The 84-year-old nun, Sister Megan Rice, who was charged with breaching security during a peaceful protest at nuclear facility Y-12 has been sentenced to 2 years and 11 months in prison, according to CNN.
She and two accomplices are guilty of breaking into the facility to protest. The three cut through a chain-link fence, walked a mile, then cut through three more.
They carried signs and smeared human blood on the walls, and were finally caught by security hours later in what resulted in a most embarrassing situation for the Y-12 facility in Oakridge, Tennessee.
"They're at peace about this. They're peacemakers, and they knew that they risked this," Joe Quigley, attorney for one of the defendants, said after their trial in May, during which they were found guilty. "Nobody is happy to go jail, but they understand."
Sister Rice's accomplices, Greg Boertje-Obed, 57, and Michael Walli, 63, each received a sentence of 5 years and 2 months.
Boertje-Obed's wife, Michele Naar-Obed, said of the verdict, "I came here with the feeling that anything below the (recommended sentencing) guidelines was a win because it made this judge really think and not just consult to the letter of the law, which is what the prosecutor wanted. He had to think about the spirit of the law.”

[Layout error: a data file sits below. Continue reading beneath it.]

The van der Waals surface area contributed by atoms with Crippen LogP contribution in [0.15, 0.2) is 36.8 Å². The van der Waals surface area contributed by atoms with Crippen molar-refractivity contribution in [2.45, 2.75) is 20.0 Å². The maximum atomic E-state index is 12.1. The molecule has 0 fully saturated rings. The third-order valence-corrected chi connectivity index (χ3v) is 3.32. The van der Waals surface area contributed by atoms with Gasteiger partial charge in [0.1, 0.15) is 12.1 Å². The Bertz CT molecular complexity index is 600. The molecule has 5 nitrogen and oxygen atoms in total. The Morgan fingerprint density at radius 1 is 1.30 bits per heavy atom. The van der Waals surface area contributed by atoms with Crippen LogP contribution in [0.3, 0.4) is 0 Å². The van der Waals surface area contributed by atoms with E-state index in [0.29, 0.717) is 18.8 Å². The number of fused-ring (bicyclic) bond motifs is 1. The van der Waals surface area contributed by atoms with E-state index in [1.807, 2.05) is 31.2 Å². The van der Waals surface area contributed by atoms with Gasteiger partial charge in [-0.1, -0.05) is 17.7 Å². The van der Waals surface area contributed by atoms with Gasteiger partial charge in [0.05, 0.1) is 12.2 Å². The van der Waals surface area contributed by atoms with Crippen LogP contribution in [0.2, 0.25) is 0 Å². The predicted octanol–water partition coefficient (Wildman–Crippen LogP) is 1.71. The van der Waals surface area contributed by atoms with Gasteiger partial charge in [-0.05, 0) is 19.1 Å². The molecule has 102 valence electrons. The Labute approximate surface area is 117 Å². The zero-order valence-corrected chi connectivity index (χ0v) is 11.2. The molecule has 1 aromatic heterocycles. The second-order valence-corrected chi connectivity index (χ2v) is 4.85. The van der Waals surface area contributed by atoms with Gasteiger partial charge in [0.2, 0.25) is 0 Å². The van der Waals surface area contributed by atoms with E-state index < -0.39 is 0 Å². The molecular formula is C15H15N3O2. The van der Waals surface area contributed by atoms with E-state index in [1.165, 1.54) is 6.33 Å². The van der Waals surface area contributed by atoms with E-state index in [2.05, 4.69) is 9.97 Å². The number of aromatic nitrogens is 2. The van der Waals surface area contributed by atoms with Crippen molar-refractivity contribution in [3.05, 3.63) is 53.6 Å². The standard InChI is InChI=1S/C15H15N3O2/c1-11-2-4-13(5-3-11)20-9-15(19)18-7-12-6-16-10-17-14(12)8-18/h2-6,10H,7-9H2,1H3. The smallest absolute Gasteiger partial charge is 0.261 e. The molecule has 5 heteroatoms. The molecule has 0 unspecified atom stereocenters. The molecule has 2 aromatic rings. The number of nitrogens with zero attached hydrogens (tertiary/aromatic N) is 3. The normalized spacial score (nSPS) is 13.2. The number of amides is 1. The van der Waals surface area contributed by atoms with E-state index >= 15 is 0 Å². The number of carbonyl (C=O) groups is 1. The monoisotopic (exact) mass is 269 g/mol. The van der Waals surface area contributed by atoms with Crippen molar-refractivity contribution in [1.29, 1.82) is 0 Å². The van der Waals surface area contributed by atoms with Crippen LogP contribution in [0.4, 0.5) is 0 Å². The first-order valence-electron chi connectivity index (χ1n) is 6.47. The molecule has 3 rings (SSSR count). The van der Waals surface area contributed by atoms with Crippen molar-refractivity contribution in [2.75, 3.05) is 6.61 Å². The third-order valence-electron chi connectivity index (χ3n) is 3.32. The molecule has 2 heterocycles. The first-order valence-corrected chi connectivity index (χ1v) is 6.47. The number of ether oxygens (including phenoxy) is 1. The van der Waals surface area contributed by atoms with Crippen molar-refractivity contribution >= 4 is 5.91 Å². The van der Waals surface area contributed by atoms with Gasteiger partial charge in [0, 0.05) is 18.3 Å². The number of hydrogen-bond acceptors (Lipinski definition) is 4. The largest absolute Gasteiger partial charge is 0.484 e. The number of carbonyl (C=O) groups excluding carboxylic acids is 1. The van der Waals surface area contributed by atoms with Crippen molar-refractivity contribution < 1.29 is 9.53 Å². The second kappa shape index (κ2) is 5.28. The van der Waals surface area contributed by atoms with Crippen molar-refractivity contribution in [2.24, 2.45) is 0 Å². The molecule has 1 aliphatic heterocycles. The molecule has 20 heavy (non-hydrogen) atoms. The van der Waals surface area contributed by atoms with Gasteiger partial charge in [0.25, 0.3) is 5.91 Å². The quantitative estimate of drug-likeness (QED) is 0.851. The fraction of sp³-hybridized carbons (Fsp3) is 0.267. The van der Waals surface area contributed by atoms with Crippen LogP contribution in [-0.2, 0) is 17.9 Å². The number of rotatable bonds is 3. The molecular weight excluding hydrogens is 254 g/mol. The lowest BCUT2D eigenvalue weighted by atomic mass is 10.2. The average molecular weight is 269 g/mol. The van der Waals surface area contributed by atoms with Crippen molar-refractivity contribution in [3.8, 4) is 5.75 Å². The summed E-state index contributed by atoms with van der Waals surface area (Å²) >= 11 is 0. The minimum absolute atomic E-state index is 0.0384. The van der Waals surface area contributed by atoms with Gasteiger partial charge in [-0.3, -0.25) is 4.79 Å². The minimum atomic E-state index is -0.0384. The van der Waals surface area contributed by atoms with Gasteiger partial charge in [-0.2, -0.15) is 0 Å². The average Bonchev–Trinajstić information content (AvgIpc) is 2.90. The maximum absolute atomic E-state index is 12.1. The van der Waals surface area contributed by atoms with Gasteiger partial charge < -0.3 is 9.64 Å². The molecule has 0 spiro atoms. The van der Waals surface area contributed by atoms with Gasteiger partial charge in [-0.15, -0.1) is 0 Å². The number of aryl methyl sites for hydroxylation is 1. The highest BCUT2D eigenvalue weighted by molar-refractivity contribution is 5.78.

“And he thought about it, obviously. It was reflected in what he considered rather large downward departures or downward variances. And maybe they are. I don’t know. I mean in terms of how Greg and I will get through it, it wouldn’t have mattered how long it was. We will get through it. But I’m just really grateful that this judge struggled with the spirit of the law versus the letter of the law. I think that’s a win.”
After the now-famous incident, Congress held a series of hearings which resulted in a number of security improvements including management changes and new independent security reviews.
Image via YouTube
Hat tip to Frank Munger, knoxblogs.com